The Centre of Organic Electronics, which Professor Dastoor is the Founder and Director of, also recently produced the highest-ever performance of solar paint cells at 2.5 to 3 per cent. The cells can already produce at lower light levels than existing solar-based silicon cells with installation costs approximately one-tenth of installing a silicon solar system.
"The sun provides us with many times the energy we need every day – we just don't use it. We are focusing on using up stored sunlight in the form of coal or oil. Our ability to dig something out of the ground and utilise it is diminishing rapidly," he said.
"Solar paint technology allows us to harvest that energy now. It's lighter, more flexible and less expensive."
"By removing the constraints provided by inflexible solar cells, we can open up acres of surfaces to harness the sun's energy more efficiently."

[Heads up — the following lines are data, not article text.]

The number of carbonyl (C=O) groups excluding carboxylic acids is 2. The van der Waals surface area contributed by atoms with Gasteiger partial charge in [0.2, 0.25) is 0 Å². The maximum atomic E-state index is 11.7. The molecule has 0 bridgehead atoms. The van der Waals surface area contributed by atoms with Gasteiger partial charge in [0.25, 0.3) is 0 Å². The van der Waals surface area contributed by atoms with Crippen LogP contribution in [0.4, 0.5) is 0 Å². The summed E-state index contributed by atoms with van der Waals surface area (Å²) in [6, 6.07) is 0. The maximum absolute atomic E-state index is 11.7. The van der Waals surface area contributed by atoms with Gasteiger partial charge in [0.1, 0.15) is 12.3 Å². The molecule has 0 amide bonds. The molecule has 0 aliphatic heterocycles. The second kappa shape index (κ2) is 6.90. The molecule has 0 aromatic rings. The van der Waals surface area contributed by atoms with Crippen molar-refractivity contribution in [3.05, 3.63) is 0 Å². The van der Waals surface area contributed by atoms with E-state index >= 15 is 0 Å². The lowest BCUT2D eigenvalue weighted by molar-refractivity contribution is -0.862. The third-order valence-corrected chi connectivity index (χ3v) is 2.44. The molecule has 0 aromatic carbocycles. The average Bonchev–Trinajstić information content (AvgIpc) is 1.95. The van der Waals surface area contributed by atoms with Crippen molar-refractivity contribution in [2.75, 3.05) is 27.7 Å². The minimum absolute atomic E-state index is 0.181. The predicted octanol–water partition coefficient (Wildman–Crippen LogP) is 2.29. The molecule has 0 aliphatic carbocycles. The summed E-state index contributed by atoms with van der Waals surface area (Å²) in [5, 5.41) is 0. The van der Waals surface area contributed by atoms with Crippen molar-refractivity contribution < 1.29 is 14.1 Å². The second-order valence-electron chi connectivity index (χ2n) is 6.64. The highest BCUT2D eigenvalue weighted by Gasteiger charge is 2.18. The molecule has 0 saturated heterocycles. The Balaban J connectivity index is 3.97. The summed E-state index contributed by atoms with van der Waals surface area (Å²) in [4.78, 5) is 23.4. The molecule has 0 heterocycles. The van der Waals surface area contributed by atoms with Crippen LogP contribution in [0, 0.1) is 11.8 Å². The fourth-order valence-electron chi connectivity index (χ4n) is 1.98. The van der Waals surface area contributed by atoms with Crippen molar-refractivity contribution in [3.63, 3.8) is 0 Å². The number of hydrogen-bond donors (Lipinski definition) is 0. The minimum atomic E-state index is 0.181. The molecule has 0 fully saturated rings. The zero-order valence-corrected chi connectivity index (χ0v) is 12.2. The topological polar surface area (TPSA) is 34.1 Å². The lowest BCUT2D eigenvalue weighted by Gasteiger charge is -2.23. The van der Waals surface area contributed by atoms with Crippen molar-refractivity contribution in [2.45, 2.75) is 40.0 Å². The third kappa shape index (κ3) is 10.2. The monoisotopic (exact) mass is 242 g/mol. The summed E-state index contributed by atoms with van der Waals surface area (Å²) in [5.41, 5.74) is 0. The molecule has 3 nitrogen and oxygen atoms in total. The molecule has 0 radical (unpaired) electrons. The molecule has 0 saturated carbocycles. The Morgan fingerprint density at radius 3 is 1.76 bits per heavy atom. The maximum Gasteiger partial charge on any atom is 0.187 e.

When painted across a roof, the cells produce enough electricity to power a household. Dastoor estimates that if the 2.2 million houses in NSW were to use these cells, it would be the equivalent to an entire power station.
Within the next six months, the Centre for Organic Electronics is also welcoming new infrastructure and equipment that will help build the next layers of the cells. A newly installed printer at the University's Newcastle Institute for Energy and Resources (NIER) has made it possible to print up to a hundred metres of solar cells a day. Professor Dastoor expects the first prototypes to be available within a year.
Pain-free testing for diabetics using bio-sensors
The same technology is also being adapted by the team to build a new generation of sensors for a range of industry sectors from health to mining and safety.
"Because we have developed paint with semi-conducting particles, we can now 'download' electronic designs, print them relatively cheaply from an inkjet printer and, in principle, build any electronic device."